Who is Ethical Norm? by Sharon St. George

Welcome back to Member Monday. Today we feature a piece by Sharon St. George. Here’s a little more about Sharon.

Abridged_excerpt_from_Chapter_1_of_CHECKED_OUT 2Sharon Owen, writing as Sharon St. George, is the current program director of Writers Forum. She is also a member of Sisters in Crime and Mystery Writers of America. Visit Sharon at www.sharonstgeorge.com or on Facebook at Facebook.com/sharonstgeorge.

Who is Ethical Norm?

by Sharon St. George

Who is Ethical Norm?

Sorry, trick question. Ethical Norm is not the husky man from Cheers who sat at the corner of the
bar. Norm’s ethical boundaries might have been compromised by his appetite for beer, a
proclivity that, on more than one occasion, caused him to behave in an unethical manner.
Ethical norm is a term I first heard in a college fiction writing course. My professor assigned
Shirley Jackson’s short story, The Lottery, to be read by the class. During the discussion that
followed, the professor pointed out that the ethical norm of that community was an integral part
of the story setting. Without it, there would have been no story.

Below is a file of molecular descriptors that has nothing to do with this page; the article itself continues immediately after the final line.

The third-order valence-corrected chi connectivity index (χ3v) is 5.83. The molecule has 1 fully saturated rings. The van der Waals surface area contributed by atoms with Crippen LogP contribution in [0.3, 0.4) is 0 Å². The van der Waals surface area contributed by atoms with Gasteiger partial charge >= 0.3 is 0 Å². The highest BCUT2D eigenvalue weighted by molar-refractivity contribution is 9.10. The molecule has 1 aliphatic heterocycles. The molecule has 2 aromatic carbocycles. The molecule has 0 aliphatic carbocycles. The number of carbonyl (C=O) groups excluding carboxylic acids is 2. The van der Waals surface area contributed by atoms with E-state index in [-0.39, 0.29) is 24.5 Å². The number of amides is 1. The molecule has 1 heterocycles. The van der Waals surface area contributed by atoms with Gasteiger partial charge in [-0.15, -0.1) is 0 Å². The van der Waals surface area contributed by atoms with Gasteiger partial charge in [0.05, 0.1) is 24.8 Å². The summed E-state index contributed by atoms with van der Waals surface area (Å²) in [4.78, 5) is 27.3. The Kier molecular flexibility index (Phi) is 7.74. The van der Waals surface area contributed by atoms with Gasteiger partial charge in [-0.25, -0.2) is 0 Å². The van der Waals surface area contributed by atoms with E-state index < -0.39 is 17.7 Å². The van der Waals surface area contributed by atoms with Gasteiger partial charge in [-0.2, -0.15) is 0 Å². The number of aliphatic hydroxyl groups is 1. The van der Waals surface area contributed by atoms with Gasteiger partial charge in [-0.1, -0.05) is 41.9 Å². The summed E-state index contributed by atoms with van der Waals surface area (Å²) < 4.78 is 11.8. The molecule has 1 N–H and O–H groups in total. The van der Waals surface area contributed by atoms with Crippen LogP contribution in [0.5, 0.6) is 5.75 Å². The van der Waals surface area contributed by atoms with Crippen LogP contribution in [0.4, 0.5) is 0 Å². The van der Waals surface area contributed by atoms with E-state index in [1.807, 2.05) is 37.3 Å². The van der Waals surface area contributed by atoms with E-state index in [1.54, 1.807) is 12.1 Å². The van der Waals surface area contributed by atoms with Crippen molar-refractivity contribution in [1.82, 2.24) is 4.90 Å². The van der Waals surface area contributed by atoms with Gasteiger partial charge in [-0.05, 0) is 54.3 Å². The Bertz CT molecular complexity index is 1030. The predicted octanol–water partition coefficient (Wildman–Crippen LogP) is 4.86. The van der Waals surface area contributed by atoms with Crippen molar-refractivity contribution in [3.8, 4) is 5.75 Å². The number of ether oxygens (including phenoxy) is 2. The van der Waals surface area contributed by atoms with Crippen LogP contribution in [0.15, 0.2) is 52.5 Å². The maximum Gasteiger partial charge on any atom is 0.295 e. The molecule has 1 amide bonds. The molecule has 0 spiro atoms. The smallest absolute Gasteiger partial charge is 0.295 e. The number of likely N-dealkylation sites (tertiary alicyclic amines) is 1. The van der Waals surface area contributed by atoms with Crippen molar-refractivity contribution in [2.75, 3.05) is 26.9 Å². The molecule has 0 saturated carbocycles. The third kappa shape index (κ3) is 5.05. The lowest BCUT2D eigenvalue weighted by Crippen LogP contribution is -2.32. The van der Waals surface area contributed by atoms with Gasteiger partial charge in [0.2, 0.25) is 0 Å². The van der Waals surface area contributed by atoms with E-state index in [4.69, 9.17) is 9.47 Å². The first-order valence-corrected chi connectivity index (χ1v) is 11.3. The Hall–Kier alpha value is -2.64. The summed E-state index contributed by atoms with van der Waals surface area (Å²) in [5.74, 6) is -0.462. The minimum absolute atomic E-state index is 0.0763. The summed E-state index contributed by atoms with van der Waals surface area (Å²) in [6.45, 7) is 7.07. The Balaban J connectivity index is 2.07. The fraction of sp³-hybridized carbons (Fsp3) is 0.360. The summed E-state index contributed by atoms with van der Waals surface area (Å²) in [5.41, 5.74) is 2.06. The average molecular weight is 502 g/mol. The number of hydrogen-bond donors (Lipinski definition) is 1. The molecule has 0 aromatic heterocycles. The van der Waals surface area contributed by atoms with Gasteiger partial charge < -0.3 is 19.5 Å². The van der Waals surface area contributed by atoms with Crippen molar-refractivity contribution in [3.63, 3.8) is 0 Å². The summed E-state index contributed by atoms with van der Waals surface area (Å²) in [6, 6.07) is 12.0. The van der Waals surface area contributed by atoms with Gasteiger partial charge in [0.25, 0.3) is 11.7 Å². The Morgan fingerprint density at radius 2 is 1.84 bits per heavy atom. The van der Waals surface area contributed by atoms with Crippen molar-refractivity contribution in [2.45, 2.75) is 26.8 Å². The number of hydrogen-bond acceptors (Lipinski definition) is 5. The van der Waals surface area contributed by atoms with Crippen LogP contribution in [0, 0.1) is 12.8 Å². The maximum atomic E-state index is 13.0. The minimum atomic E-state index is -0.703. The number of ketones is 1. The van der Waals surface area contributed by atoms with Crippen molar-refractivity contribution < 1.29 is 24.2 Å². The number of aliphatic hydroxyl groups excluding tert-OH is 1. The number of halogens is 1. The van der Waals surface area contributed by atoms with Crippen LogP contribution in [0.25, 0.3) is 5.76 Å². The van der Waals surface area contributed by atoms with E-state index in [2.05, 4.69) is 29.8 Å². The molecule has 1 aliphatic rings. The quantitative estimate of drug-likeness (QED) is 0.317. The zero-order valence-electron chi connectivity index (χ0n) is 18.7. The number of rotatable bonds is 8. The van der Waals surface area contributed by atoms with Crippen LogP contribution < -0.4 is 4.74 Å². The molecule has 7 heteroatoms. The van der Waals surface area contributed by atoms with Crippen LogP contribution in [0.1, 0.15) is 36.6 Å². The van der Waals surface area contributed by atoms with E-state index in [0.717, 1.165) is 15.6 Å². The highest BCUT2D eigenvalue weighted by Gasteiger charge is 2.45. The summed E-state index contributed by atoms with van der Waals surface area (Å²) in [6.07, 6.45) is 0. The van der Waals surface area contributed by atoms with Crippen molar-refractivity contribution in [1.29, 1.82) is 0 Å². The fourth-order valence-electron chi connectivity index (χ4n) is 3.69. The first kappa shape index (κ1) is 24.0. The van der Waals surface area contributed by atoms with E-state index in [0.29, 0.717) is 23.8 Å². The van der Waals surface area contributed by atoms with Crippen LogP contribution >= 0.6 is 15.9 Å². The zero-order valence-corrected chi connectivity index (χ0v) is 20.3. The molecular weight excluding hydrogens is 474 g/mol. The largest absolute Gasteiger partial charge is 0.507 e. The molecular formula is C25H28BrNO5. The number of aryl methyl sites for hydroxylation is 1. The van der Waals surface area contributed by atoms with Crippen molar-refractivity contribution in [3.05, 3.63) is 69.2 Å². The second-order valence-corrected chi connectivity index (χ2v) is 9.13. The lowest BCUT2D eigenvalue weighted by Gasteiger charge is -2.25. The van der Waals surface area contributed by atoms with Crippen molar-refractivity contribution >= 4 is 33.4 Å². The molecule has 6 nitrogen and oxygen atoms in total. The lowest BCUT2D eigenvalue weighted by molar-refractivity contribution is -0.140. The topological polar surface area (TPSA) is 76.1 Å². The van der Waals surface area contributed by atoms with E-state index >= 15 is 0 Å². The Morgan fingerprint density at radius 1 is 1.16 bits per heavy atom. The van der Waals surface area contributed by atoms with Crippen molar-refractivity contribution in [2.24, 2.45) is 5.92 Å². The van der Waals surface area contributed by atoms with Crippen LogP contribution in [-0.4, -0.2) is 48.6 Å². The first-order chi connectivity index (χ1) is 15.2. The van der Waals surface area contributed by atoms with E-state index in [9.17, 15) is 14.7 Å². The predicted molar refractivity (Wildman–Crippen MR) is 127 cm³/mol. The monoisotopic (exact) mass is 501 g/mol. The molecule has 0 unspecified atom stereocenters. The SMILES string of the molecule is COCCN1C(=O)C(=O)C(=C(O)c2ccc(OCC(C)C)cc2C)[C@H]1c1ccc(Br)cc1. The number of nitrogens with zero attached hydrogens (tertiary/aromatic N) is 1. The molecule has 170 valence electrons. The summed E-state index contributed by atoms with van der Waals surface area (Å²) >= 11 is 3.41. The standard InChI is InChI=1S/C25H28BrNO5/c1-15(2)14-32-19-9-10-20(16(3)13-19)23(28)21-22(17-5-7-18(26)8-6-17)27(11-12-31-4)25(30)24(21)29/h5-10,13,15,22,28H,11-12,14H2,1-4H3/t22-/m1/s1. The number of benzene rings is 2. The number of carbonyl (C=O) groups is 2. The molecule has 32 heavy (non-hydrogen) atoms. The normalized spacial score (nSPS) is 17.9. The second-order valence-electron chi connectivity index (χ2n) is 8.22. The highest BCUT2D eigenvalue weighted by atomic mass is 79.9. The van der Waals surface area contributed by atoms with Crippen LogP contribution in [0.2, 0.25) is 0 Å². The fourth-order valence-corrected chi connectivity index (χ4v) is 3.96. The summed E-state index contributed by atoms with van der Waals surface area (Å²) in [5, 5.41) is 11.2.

I recently refreshed my memory by searching out a definition of the term. I found that Webster
tells us norms are standards of proper or acceptable behavior; ethics are rules of behavior based
on ideas about what is morally good and bad. When these are combined, we have standards of
acceptable behavior, not necessarily mandated by law, but based on a particular society’s ideas of
what is morally good and bad. There is general agreement that as a society, we expect certain
behaviors from society at large, even when they do not fall under the purview of law.
Some of literature’s most memorable works have used the concept of a given society’s ethical
norm to startle readers’ minds into active thought about the behaviors they expect from
themselves and others who share not only their community, but their nation and their planet.
Another example, William Golding’s Lord of the Flies, demonstrates what happens when a group
of young boys become castaways on a tropical island. Does their survival depend on establishing